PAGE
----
• Paying child care providers who accept subsidies based on the number of subsidized children enrolled, not on the number of days those children attend. Currently, providers can lose money for days the child is absent above the number allowed by their county.
  • Making child care employees eligible for full subsidies regardless of their family income.

Overall, the bill aims to better serve families that currently receive subsidies, attract new ones, and incentivize more child care providers to accept subsidies.

This year, nearly 26,000 Colorado children get subsidized care through the program, only about 11% of eligible children, according to estimates from Healthier Colorado. Just over 2,000 child care providers accept state subsidies, fewer than half of the state’s providers.

What parents and providers are saying

Ramirez, who lives with her four children in Fort Collins, described CCCAP subsidies as a lifeline that allowed her to work starting when her youngest child, 13-month-old Sarai, was six weeks old.

Ramirez brings home about $1,300 a month from her work cleaning houses. Her co-pay is $4 a month at The Family Center/La Familia, a family resource center that runs a highly rated child care program in the northern Colorado city. Her daughter loves it there, she said.

But when Ramirez lost her subsidy for a few weeks after her renewal application stalled, she had no choice but to bring Sarai home and decline all cleaning jobs. It’s the kind of wrinkle the subsidy bill could help fix.

Under the bill, such cancellations would be averted by giving families what’s called “presumptive eligibility,” essentially a 90-day grace period in which subsidies would start or continue while officials review applications or renewals.

Ramirez said anything in the bill that streamlines and strengthens the application and renewal process will make a difference for families like hers.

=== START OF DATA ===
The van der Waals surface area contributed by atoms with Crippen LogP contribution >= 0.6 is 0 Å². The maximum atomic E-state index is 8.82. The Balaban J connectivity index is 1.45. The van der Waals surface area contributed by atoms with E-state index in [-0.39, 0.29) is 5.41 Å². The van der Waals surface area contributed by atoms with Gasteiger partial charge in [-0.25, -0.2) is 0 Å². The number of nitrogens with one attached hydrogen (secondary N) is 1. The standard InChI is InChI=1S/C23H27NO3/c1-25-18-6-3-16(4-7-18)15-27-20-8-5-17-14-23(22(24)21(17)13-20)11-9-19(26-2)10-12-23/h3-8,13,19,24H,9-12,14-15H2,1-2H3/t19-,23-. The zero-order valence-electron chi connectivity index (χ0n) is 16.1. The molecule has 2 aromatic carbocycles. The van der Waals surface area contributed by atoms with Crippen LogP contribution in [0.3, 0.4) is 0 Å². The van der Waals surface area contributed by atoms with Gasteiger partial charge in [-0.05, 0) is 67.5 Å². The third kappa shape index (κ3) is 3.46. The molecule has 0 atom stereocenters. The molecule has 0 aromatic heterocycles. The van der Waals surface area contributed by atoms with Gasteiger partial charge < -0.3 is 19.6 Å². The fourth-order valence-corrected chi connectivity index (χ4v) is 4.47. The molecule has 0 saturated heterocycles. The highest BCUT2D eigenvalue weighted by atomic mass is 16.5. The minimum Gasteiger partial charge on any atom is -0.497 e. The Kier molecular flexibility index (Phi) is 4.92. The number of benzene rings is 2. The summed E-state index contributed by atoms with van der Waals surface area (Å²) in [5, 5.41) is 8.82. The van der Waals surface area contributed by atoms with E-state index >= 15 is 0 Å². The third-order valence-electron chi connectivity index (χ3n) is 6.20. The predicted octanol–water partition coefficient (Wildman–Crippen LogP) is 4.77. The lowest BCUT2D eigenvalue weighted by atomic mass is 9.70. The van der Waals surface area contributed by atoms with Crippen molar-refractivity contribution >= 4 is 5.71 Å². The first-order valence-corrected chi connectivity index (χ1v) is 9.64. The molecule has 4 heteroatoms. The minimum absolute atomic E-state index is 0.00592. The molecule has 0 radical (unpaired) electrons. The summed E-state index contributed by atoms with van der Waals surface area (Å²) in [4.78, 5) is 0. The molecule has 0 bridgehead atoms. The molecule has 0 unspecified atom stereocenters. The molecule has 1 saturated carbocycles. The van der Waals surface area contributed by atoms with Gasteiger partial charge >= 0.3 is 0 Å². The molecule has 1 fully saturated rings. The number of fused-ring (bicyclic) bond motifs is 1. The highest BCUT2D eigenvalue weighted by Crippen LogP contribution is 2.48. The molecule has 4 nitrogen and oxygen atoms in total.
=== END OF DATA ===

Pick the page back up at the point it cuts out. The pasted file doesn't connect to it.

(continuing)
Corinne Bernhardt, executive director of Young Peoples Learning Center in Fort Collins, said the plan to give full subsidies to employees will help about a quarter of her 25 staff members. It will also make it easier to hire new employees amid industry-wide labor shortages.

The center’s current staff discount for child care isn’t always enough to get qualified candidates with young children in the door, she said.

“To have to say, ‘Well, we can give you a 50%-off discount, but it’s still going to cost you $1,500 a month to bring your kid here, but we’re only going to pay you $17 an hour,’ a lot of people are like, ‘OK, I guess I’m just going to stay home,’” she said.

Bernhardt said she also likes the provision requiring that providers be reimbursed based on enrollment instead of attendance because it will reduce administrative hassles for her staff.

Overall, she believes by making much needed improvements to the state’s subsidy program, the bill will help Colorado’s economy.

“Parents can’t go into the workforce, if they can’t find child care,” she said.

Ann Schimke is a senior reporter at Chalkbeat, covering early childhood issues. Contact Ann at aschimke@chalkbeat.org.

The Latest

One is participating in an intensive apprenticeship program at Bloomberg and the other dashed off 23 college applications.

Turnout was characteristically low — below 3%.

The CEO of The Learning Source, which provides adult education at locations across the state, said thousands of Colorado adults will lose out.

El índice de solicitudes completas de FAFSA ha disminuido y las ofertas de ayuda financiera están en un limbo. Los orientadores universitarios quieren que las familias sepan que no están solas.

Century-old Humes was operated as a charter under the state’s unraveling Achievement School District.

Schools are supposed to give parents of students in temporary housing free MetroCards each month. But problems with distributing them are leading to absences and fare evasion tickets.